We’ll use the example of a company that purchases produce from local farmers and uses it to supply retail outlets (such as markets and grocery stores) with produce on a daily basis.

  1. Farmers deliver produce items to the company storage facility daily.

  2. Produce is received, sorted, and prepared for storage and/or delivery. During this process, the following information is collected for produce purchased from each farmer and is inputted into the Bamba mobile application:

    • Farmer from whom this produce was purchased
    • Type of produce
    • Volume
    • Grade/quality
  3. The inputted information is automatically sent to the Bamba inventory management platform via free SMS messaging.

  4. Payment for the purchased produce is automatically sent to each farmer based on the type, amount and quality of the produce purchased from that farmer. The payment is made via mobile airtime money transfer over free SMS through the Bamba system.
  5. By inputting this information into the smartphone application each day, the data can be aggregated by the Bamba platform through free SMS messaging into a robust database with real-time, accurate information on inventory supply.

Managing Demand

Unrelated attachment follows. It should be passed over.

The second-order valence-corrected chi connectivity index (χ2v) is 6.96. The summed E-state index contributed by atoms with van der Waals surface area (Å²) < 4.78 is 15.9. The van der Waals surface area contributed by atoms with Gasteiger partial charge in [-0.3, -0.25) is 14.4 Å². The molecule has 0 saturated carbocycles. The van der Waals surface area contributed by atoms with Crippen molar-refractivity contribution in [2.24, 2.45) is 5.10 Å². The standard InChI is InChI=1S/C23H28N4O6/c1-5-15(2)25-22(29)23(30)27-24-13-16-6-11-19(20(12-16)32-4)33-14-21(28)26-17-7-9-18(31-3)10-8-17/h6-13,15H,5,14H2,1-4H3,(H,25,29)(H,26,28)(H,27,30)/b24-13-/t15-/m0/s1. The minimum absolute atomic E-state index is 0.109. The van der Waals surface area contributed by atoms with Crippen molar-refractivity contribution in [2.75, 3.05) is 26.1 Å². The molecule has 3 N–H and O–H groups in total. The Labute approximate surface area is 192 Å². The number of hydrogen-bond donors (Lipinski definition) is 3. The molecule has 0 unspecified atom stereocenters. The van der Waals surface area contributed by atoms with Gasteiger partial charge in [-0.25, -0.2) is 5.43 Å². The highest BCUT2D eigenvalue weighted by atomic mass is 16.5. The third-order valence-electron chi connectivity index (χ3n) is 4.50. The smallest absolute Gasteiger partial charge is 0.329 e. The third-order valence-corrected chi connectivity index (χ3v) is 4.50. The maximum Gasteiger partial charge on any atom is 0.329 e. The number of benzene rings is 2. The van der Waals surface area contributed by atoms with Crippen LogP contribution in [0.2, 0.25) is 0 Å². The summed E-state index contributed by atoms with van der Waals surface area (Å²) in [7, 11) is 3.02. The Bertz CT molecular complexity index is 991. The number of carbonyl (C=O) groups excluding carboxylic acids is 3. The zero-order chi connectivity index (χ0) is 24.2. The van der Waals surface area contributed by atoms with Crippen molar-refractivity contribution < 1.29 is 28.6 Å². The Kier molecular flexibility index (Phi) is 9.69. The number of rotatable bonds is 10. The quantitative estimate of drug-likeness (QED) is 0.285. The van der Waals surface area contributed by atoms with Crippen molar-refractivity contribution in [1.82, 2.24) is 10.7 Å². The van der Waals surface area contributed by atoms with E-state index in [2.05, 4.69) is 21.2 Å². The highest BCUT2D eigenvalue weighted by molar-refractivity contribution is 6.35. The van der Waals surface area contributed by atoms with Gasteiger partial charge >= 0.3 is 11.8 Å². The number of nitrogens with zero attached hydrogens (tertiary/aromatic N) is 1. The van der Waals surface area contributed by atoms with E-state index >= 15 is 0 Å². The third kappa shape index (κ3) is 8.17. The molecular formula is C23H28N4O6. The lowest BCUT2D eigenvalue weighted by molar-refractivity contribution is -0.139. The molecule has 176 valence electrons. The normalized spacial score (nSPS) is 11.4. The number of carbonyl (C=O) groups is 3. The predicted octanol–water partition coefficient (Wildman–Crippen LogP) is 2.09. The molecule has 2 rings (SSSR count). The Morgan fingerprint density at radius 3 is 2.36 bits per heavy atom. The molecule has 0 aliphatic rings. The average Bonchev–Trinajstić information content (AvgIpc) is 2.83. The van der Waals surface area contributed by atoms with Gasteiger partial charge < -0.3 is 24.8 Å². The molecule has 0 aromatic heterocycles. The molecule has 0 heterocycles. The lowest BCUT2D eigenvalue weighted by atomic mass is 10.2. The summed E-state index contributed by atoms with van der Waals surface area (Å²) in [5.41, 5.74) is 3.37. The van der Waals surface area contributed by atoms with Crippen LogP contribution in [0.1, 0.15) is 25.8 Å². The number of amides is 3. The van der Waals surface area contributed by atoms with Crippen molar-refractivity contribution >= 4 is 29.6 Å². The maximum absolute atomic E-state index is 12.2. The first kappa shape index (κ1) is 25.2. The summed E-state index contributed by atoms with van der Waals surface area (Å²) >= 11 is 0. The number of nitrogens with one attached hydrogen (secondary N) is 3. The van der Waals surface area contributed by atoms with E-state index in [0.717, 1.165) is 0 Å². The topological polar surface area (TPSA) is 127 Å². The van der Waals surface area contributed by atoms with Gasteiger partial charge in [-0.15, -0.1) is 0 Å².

1. Produce retailers, such as markets and grocery stores, place an order via telephone each day with a sales representative specifying what produce they need delivered from the supplier for the following day. Sales reps record this information into the mobile application.
  2. This information is automatically sent via free SMS to the Bamba inventory management platform.
  3. The Bamba system alerts the supplier via the mobile application if the demand for a given product for a specific day exceeds what is currently available in inventory.
  4. Delivery personnel can obtain order information for each retail outlet through the smartphone application to ensure that they transport the appropriate types/volumes of produce to each retail customer, planning the most efficient route.
  5. Delivery personnel also input information on what they remove from inventory into the smartphone app, which automatically passes this info on to the Bamba platform via free SMS messaging.